Projected Global Supply of Rare Earths in 2015 & Beyond

Last weekend I posted an article on the issue of China becoming a net importer of rare earths by 2015 (in a nutshell: it's possible that this might occur for heavy rare earths). I mentioned some numbers being used by Dr. Zhanheng Chen, director of the Academic Department of the Chinese Society of Rare Earths (CSRE), in a presentation made on his behalf in Vancouver in January.

In the presentation, Dr. Chen forecast a total supply in 2013 of 87 kt from China, out of a total 134 kt of global supply. He also forecast a total global supply target after 2015, of 278 kt of rare earths, with the target for China's production set at 100 kt of rare earths and 178 kt from other sources. In some quarters, this figure of 278 kt appears to have been misinterpreted as being a demand forecast from Dr. Chen, but this is not the case.

In January 2011, The Journal of Rare Earths published a paper by Dr. Chen [1], in which he details the origin of his projected supply targets for 2015 and beyond, for producers and potential producers outside of China (my thanks to Eamon Keane for making me aware of the paper). Here is a breakdown of his numbers:

Table 1: Current non-Chinese sources of supply of rare earths, after Chen (2011)

Project

Location

Company

Current
capacity
(ktpa TREO)

Target capacity
after 2015
(ktpa TREO)

Mountain Pass

USA

Molycorp

3

40

Kamasurt

RUS

Lovozersky Mining

3 - 4.4

15

Orissa / Tamil Nadu / Kerala

IND

Indian Rare Earths

0.1

10

VNM

Toyota / Sojitz / Govt. Vietnam

1.8 - 2

> 2

Buena Norte

BRA

Ind'ustrias Nucleares do Brasil

1.5

> 1.5

TOTAL

9.5 - 11

> 68.5

Table 2: Non-Chinese sources of supply of rare earths preparing to come on-stream,
after Chen (2011)

Project

Location

Company

2011-2013
capacity
(ktpa TREO)

Target capacity
after 2015
(ktpa TREO)

Mount Weld

AUS

Lynas Corp

10.5

21

Steenkampskraal

ZAF

Great Western Minerals Group / Rareco

3

5

KAZ

Sumitomo / Kazatamprom

3

15

Dong Pao

VNM

Toyota / Sojitz / Govt. Vietnam

0.3

5

Orissa

IND

Toyota / Indian Rare Earths

5

10

Pitinga

BRA

Mitsubishi / Neo Material Technologies

0.5

1

Dubbo

AUS

Alkane Resources

2.6

6

TOTAL

24.9

63

Table 3: Other potential Non-Chinese sources of supply of rare earths, after Chen (2011)

Project

Location

Company

2011-2013
capacity
(ktpa TREO)

Target capacity
for 2015
(ktpa TREO)

Nechalacho

CAN

Avalon Rare Metals

0

5

Strange Lake

CAN

Quest Rare Minerals

3

5

Bokan-Dotson

USA

Ucore Rare Metals

0

0

Kipawa

CAN

Matamec Explorations

0

0

Nolans Bore

AUS

Arafura Resources

10

20

Hoidas Lake

CAN

Great Western Minerals Group

3

5

Bear Lodge

USA

Rare Element Resources

0

0

Kutessay II

KGZ

Stans Energy

0

0

Kvanefjeld

CAN

Greenland Minerals & Energy

0

10

TOTAL

13

40

Table 4: Total potential non-Chinese sources of supply of rare earths, after Chen (2011)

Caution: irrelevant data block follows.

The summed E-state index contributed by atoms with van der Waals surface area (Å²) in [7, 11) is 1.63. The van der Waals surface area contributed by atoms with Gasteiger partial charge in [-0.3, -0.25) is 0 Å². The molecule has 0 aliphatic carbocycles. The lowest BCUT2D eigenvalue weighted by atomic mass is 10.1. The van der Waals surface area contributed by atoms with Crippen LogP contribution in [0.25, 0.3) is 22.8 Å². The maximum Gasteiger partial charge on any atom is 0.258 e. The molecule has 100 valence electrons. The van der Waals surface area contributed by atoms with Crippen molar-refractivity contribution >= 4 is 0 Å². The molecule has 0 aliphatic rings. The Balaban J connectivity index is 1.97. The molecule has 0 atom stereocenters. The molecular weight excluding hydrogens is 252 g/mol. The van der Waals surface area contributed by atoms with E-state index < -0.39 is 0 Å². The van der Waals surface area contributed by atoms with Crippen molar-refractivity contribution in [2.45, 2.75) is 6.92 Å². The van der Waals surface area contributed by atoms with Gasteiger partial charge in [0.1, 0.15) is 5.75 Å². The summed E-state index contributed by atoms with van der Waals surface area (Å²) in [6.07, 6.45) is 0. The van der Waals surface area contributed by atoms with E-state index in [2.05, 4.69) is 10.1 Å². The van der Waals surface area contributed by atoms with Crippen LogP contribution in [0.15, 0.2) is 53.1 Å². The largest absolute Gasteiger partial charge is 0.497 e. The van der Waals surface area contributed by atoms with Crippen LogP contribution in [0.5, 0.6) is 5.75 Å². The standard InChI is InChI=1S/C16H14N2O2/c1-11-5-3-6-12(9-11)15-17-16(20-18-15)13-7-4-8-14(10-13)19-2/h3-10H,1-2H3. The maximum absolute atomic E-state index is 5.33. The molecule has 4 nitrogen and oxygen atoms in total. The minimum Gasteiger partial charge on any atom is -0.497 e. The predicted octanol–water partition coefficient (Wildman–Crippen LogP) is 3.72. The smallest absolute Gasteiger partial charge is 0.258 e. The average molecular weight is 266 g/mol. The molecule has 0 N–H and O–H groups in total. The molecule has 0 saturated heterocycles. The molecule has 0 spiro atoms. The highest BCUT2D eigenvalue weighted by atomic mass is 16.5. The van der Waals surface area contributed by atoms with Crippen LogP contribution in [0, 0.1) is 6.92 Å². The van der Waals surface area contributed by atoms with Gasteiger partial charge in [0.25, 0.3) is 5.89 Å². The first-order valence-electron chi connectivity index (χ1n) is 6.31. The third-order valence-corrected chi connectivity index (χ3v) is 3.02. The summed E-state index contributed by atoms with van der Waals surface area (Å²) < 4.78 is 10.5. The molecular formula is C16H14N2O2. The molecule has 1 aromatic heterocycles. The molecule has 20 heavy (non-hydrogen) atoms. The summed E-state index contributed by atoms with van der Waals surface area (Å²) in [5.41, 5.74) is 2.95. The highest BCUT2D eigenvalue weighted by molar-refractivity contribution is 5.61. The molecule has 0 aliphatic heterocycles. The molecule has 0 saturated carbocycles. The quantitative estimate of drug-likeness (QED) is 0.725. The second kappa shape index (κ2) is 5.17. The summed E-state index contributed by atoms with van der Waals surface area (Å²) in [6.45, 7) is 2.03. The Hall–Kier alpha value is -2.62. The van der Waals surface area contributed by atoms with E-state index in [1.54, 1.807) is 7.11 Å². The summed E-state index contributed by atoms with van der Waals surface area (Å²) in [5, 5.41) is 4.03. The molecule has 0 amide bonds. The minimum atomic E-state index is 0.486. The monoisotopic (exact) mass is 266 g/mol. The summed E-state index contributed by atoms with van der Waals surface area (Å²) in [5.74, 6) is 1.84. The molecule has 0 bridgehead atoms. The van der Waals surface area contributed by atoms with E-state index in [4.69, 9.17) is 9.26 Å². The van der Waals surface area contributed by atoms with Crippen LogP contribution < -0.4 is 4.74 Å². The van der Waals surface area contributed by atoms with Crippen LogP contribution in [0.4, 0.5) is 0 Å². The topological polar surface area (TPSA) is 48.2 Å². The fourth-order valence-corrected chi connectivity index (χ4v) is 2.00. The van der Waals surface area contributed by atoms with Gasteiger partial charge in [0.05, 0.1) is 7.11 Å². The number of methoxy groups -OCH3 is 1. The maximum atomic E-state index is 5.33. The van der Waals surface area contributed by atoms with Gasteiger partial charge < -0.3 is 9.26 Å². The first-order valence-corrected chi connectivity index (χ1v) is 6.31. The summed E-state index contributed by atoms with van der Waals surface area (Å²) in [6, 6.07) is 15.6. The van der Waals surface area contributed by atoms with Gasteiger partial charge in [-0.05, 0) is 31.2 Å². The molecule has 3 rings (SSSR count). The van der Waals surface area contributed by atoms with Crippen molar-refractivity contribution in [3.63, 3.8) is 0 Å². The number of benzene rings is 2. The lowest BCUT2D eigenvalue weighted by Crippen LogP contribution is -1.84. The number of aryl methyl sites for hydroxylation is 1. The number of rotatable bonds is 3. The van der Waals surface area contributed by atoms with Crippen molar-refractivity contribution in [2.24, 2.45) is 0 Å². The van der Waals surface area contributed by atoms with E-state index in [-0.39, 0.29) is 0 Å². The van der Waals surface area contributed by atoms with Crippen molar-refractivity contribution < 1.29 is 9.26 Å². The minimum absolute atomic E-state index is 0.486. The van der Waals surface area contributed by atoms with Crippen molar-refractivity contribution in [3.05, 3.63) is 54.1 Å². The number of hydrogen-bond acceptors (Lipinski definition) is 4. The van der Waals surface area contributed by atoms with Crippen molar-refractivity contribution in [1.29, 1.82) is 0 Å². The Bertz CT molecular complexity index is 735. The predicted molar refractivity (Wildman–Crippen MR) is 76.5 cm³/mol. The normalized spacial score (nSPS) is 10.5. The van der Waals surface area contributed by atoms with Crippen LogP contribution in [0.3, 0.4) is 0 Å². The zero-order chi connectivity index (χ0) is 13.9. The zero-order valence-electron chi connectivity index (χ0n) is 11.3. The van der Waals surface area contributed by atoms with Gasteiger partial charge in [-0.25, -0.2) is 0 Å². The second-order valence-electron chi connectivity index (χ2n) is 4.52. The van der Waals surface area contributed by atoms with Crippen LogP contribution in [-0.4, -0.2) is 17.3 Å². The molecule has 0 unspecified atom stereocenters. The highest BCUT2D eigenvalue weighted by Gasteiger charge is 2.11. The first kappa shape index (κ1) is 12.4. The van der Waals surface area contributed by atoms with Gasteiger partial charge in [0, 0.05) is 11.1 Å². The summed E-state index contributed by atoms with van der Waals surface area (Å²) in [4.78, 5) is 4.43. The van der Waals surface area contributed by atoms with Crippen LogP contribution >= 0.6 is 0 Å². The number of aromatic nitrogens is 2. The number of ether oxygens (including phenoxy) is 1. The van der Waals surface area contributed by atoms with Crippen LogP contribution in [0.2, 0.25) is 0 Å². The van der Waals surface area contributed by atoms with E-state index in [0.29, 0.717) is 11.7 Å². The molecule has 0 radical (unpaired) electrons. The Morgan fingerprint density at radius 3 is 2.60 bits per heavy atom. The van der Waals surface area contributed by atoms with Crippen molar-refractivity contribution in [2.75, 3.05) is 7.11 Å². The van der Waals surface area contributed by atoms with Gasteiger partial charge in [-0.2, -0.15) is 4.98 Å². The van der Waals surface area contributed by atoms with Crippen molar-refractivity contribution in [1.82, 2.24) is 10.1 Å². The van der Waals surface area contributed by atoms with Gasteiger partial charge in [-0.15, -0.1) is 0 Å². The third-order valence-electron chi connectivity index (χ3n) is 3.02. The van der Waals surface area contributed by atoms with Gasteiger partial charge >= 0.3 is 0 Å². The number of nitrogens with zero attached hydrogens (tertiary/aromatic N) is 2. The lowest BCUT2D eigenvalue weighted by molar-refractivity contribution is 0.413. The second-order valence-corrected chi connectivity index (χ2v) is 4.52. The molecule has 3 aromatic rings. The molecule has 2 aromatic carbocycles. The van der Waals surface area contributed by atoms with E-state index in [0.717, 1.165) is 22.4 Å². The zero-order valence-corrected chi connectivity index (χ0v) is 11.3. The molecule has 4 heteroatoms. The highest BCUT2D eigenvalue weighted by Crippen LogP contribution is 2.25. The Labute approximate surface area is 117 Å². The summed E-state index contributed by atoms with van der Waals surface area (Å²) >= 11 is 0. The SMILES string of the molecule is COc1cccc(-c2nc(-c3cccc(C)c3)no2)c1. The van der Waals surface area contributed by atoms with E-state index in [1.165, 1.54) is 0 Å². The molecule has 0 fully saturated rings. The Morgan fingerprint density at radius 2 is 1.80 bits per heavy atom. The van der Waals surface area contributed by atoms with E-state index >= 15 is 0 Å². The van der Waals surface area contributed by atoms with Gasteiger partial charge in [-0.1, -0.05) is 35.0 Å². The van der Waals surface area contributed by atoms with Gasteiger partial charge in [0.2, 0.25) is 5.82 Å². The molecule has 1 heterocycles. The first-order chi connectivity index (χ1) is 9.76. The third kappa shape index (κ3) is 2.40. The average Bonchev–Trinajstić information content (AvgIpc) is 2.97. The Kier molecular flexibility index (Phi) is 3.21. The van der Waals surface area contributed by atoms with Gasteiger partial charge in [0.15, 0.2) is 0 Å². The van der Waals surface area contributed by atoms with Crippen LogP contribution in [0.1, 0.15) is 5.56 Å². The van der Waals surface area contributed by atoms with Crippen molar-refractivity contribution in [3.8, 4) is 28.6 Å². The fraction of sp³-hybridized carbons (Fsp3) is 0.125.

Category

Near-term
capacity
(ktpa TREO)

Target capacity
for 2015 & beyond
(ktpa TREO)

Current non-Chinese sources

9.5 - 11

> 68.5

Non-Chinese sources preparing to come on-stream

24.9

63

Other potential non-Chinese sources

13

40

TOTAL

47.4 - 48.9

> 171.5

We can see here then, that Dr. Chen is projecting a non-Chinese supply target of > 171.5 kt for 2015 and beyond - effectively a "steady-state" rate of supply. This is in line with the 178 kt projection for target supply from outside of China, in his Vancouver presentation. We can also see that it does not include sources of supply, listed in Table 3 above, that would add to this number once they come on-stream.

Dr. Chen goes on to say that at present, around 50 kt of rare earths are required to meet demand outside of China, and that with a growth rate of 15% in demand, the total demand from outside of China will be at least 80 kt by 2015 (assuming continued global economic growth). In his December 2010 presentation to the Hague Center for Strategic Studies, Dudley Kingsnorth projected total demand numbers for 2015 of 185,000 t +/- 15% total rare earths. Mr. Kingsnorth's numbers were further broken down to show a forecast 74 kt +/- 15% of demand from outside of China in 2015 - numbers very much in line with Dr. Chen's own forecast in his Vancouver presentation, and the numbers in his Journal of Rare Earths article.

We can certainly debate and question the specific projections that Dr. Chen used in his paper; what's pretty clear though is that when he uses the figure of 278 kt for total rare earths in 2015 and beyond, he is referring to projected supply, not demand.

References:
1. Z Chen, 'Global rare earth resources and scenarios of future rare earth industry', Journal of Rare Earths, Vol. 29, No.1, Jan 2011, p1.

Disclosure: at the time of writing, Gareth Hatch is neither a shareholder of, nor a consultant to any of the companies listed above, or any other publicly traded junior-mining company.

Gareth Hatch analyzes the role of rare and strategic metals in the technology supply chain and is a co-founder with Jack Lifton of Technology Metals Research LLC as well as founder of Terra Magnetica and an editor at RareMetalBlog.

About the Author
Gareth Hatch

Gareth Hatch analyzes the role of rare and strategic metals in the technology supply chain. He is a co-founder with Jack Lifton of Technology Metals Research LLC, as well as president and director of Innovation Metals Corp.

Comments
comments powered by Disqus

Market Data

Sponsored By: